Many of us know of what the fronting concept relates too, but if we’re honest we may not be sure of the actual term ‘fronting’. Here we’re going to look at what it means, and the subsequent consequences if caught out.
Fronting is when a parent places themselves as the named driver on a vehicle insurance knowing full well it will be one of their children who will be the main driver. This is all done with the aim of hammering down the insurance premium. There are around 1000 insurance claims every year where fronting is involved and drivers are caught out. The penalties can be quite serious which we'll come onto discuss later.
Firstly, we need to know 'fronting' is against the law.
So, let’s look at the difference between the main driver and any additional named drivers.
The main driver is normally the named driver (or, owner) on the V5 ownership document for the vehicle. When an insurer provides a quote for insurance this is normally based on age, experience, profession and gender. The main driver really dictates the cost of the insurance and has to be named on the policy.
You now have a choice when taking out an insurance policy to name not just one, but multiple additional drivers, or you could select ‘any driver’ which means anyone with a license can get behind the wheel. That being said, some insurance companies will only allow the driver over the age of 25 when ‘any driver’ has been requested. They will state this in their policy terms and conditions.
‘Fronting’ false claims
This is where the main driver is used to reduce the cost of the insurance premium. The main driver is usually older and more experienced to help bring the policy cost down, but the main driver is really someone who's policy would be much more expensive.
Here’s an example;
Your Son is 17 and just passed his driving test. You decide to buy him the car he’s always wanted as a well earnt 'pat on the back'.
Some parents may avoid risk and buy their son an old banger as the risk of bumps and scrapes is higher in the first year, but for this example he’s been bought a brand new Audi A4.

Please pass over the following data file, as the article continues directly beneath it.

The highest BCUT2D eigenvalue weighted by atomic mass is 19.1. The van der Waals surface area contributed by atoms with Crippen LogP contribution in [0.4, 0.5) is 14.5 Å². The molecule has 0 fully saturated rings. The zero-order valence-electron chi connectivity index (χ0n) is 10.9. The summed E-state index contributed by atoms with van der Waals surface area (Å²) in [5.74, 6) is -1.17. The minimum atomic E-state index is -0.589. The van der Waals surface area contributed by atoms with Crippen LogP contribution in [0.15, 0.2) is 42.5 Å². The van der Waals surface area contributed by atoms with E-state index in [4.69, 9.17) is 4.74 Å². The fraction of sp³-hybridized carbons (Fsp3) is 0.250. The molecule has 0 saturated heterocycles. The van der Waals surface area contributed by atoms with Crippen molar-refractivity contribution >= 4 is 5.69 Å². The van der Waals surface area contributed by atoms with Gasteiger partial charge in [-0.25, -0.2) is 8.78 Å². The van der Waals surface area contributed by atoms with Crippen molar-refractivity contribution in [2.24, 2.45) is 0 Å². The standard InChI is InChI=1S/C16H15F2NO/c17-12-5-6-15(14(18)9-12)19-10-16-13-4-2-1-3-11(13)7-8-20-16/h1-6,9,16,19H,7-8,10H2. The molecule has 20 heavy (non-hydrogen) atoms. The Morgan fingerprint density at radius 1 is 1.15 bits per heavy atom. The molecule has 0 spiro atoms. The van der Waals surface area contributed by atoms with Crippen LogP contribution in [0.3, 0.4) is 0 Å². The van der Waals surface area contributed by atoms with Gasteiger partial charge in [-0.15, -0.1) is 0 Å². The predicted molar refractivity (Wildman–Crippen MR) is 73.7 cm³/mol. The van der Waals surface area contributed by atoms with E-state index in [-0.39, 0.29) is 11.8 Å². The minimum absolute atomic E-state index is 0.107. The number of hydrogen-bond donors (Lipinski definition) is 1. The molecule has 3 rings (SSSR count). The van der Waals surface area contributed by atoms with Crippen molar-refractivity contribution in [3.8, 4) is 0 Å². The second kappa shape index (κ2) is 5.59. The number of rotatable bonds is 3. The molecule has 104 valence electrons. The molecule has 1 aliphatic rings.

The cost to insure him as the main driver works out at £2500, however if one of the parents goes as the main driver the price drops down significantly to £600.
This example here is very tempting as the parents get to save £1900 in the first year’s cover whoppee! especially as they’re paying out £1000’s for the car in the first place. However, many parents canb easily succumb to this temptation, and this is called 'fronting' and can come with heavy penalties.
So, what are the fronting clues?
- Who drives the car everyday to work, or college?
- Who pays for the maintenance of the vehicle?
Remember, insurance firms have trained staff especially to recognize when ‘fronting’ has been in operation..
So, what’s the consequences?
The first step is the insurance is mark the policy as void, which means the parents could end up with a large bill should their sibling be involved in an accident. Fronting is also treated as insurance fraud which can lead to a criminal offence and therefore the parent receives a criminal record. This then affects the affordability of future insurances, creditcards, mortgages etc.
Future employers may also run a DBS check where a criminal record will show.
What’s the answer?
Check out with your insurance company about 'piggy backing'. This is where the young driver can piggy back on their parents insurance cover to make it cheaper. It still means that the parents may have to pay more, but by being honest with the insurance company they may well try and help you find the cheapest cover the legal way!
We hope this article has been of interest, and as ever we would love to hear your comments below and any experiences you may have had regards to fronting that you can help others.